Honiton man ensures war hero Daz will never be forgotten

PUBLISHED: 14:11 08 March 2011

NEVER FORGOTTEN: Daz Cope.

NEVER FORGOTTEN: Daz Cope.

Archant

Darryl Malvin Cope (Daz) was just three weeks off his 21st birthday when he was killed aboard HMS Sheffield in the Falklands War. Almost 30 years later, his mum, Marge, is thrilled to bits that Alan Rowe MBE is taking a memorial for Daz to the islands.

Alan Rowe MBE with pennants made by M5 Textiles.

THE life of sailor Darryl Malvin Cope will be commemorated with a specially made memorial in the Falkland Islands later this month – thanks to the founder of a Honiton-based charity.

Darryl, known as Daz, was a catering assistant aboard HMS Sheffield when the Type 42 destroyer was struck by an Exocet missile on May 4 in 1982.

Daz, the second son of Marge and Don Cope, was one of 20 to die in the attack and the ship later sank – the first Royal Navy vessel to succumb to an enemy in 40 years.

Daz died just three weeks short of his 21st birthday.

After reading in this newspaper that Honiton barber Alan Rowe MBE is due to travel to the Falklands to take part in the Stanley Marathon on March 20, Marge asked if a memorial could be taken there in her son’s memory.

Mr Rowe was happy to accept the request and a wooden pebble, made from East Devon oak, is to carry a plaque bearing Daz’s name.

Retired colonel Richard Sidwell offered to make the memorial and the finished product is superb.

Marge told the Midweek Herald: “I am absolutely thrilled to bits.”

Falkland Islanders are queuing up to welcome Mr Rowe to Port Stanley.

The founder of the Baton charity, which promotes a non-political message of support for service personnel and their families, aims to visit as many battle memorials as possible.

Children from primary and secondary schools on the islands will run with him during a Baton relay from Port Stanley to Mount Tumbledown, the former scene of a fierce battle.

Mr Rowe will also meet the islands’ governor and present him with a pennant bearing the seal of Honiton Town Council, by kind permission of Councillor Peter Fleming, the Mayor of Honiton.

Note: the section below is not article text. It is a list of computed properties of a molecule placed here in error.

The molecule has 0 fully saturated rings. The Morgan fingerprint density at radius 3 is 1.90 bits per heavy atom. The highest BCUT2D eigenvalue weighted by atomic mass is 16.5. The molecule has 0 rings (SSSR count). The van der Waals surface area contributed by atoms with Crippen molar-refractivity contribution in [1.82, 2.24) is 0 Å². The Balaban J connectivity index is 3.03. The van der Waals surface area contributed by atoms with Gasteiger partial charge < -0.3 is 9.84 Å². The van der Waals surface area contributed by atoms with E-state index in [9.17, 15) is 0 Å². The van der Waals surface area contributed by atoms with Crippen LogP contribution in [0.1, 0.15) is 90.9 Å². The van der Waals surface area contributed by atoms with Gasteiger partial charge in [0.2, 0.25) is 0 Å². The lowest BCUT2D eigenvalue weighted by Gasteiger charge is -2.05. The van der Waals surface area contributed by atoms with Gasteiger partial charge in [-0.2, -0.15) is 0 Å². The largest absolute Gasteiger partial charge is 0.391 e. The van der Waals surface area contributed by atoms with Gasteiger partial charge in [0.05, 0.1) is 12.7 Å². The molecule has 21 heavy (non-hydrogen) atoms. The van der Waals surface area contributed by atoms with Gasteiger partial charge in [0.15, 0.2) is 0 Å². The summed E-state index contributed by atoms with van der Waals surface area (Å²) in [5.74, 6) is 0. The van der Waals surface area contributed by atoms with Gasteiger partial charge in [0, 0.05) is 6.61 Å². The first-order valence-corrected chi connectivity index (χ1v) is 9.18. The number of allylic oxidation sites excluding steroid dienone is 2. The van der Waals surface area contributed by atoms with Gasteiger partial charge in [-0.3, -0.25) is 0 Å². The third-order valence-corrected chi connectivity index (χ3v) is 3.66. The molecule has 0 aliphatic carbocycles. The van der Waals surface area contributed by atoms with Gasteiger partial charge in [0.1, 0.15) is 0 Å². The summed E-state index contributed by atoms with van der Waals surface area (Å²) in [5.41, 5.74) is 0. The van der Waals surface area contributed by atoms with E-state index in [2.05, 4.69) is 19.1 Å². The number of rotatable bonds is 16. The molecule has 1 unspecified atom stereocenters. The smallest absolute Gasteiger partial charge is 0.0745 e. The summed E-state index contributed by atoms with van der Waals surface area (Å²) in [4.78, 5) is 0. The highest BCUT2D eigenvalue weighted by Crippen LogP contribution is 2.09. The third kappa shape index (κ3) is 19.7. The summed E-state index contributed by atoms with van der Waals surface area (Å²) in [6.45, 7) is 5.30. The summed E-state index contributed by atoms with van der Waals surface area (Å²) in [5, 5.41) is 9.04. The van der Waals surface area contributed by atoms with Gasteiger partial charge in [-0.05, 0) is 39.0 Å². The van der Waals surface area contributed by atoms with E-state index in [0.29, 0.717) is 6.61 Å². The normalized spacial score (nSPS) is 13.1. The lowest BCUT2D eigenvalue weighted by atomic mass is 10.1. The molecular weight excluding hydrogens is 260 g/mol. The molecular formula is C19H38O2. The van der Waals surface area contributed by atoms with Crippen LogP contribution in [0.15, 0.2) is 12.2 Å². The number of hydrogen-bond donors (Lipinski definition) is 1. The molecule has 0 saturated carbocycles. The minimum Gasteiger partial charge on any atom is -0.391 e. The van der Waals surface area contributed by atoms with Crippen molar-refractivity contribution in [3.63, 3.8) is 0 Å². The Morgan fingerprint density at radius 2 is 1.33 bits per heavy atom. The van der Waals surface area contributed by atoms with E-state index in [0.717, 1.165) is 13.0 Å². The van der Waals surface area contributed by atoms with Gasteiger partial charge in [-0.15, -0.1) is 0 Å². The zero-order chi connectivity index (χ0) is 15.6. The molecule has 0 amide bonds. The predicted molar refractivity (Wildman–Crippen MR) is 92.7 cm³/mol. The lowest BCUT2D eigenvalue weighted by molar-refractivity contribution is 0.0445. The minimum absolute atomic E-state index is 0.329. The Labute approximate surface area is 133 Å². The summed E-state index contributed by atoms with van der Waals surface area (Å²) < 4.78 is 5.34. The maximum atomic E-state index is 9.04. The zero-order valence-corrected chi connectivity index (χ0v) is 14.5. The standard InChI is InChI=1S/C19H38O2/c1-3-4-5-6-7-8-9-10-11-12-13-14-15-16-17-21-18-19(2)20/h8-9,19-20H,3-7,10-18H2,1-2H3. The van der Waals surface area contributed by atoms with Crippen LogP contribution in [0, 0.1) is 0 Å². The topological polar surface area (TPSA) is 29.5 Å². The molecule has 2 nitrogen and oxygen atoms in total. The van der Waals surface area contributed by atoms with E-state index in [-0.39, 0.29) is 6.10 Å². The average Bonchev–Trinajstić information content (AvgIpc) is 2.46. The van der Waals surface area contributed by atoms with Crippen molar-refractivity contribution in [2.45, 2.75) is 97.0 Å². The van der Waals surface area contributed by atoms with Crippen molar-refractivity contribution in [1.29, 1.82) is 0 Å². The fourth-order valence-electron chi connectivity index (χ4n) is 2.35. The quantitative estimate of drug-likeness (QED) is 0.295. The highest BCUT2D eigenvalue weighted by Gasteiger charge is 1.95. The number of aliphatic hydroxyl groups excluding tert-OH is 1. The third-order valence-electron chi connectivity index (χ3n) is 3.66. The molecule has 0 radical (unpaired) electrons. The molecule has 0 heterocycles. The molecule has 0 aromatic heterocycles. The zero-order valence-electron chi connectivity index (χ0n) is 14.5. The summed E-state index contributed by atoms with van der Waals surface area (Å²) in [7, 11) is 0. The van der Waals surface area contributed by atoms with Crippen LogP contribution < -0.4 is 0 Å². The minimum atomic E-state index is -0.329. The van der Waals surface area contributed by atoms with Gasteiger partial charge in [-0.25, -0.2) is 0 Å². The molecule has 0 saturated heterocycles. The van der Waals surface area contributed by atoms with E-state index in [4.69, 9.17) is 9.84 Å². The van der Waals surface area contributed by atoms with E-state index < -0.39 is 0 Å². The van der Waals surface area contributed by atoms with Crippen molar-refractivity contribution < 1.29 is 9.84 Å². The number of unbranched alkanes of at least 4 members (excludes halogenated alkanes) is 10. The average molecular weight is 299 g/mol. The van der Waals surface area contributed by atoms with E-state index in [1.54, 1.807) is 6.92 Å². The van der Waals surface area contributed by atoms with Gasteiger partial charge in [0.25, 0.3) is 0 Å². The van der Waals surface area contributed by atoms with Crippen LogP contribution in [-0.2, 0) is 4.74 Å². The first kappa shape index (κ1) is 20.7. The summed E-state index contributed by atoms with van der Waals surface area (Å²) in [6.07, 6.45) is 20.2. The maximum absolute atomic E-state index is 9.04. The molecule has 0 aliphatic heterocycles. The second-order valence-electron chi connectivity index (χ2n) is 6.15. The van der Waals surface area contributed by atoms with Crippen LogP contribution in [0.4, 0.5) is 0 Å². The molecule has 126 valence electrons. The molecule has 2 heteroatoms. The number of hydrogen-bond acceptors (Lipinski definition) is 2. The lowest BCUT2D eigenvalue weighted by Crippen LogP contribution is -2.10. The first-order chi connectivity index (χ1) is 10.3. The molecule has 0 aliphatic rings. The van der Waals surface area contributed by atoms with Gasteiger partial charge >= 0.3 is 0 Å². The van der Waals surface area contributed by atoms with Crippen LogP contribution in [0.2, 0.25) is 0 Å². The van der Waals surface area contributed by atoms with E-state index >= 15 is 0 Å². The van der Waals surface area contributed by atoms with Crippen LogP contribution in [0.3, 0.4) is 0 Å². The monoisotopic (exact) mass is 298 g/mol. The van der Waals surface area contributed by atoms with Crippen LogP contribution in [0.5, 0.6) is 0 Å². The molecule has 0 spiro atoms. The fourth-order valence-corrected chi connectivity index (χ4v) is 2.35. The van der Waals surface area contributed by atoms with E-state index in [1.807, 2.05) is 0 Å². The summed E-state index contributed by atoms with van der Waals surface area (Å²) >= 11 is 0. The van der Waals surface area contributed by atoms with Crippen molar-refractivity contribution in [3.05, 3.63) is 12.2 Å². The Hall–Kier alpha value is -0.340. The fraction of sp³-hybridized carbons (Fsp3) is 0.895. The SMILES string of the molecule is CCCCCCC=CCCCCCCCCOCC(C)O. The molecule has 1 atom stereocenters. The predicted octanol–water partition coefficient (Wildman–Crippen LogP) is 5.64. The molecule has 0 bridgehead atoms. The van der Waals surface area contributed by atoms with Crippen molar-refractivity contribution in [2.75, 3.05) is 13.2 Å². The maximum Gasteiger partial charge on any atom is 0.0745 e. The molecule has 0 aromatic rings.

Another pennant, from Honiton Running Club, of which Mr Rowe is president, will be presented to runners on the Falklands.

Pennants made for the Baton charity will be presented to the schools.

Mr Rowe will be a special guest during a service at Christ Church Cathedral, which will be relayed to all the Falkland Islands.

During the service, which will be led by the Reverend Richard Hines, Mr Rowe will be interviewed about the Baton.

He will, of course, be carrying the Baton, made from the handle of a stretcher used in Afghanistan, when he takes part in the marathon.

“I can’t think of a better place to take it,” he told the Midweek Herald.

“We lost 257 servicemen in the Falklands, but it is estimated that around a further 400 have taken their own lives since.

“This epitomises why I started the Baton charity. War is not the end of the suffering.

“For a person to commit suicide after taking part in a military engagement means they must have suffered from so much.

“That suffering would have been shared by their families and, for them, the suffering will go on for a lifetime.”

Mr Rowe is being flown to the Falklands by the RAF and will be accompanied by Baton supporter Commodore Tim Lowe.

Mr Rowe added: “We must have patience and tolerance for those who have been through conflicts and do what we can to help and support them.”


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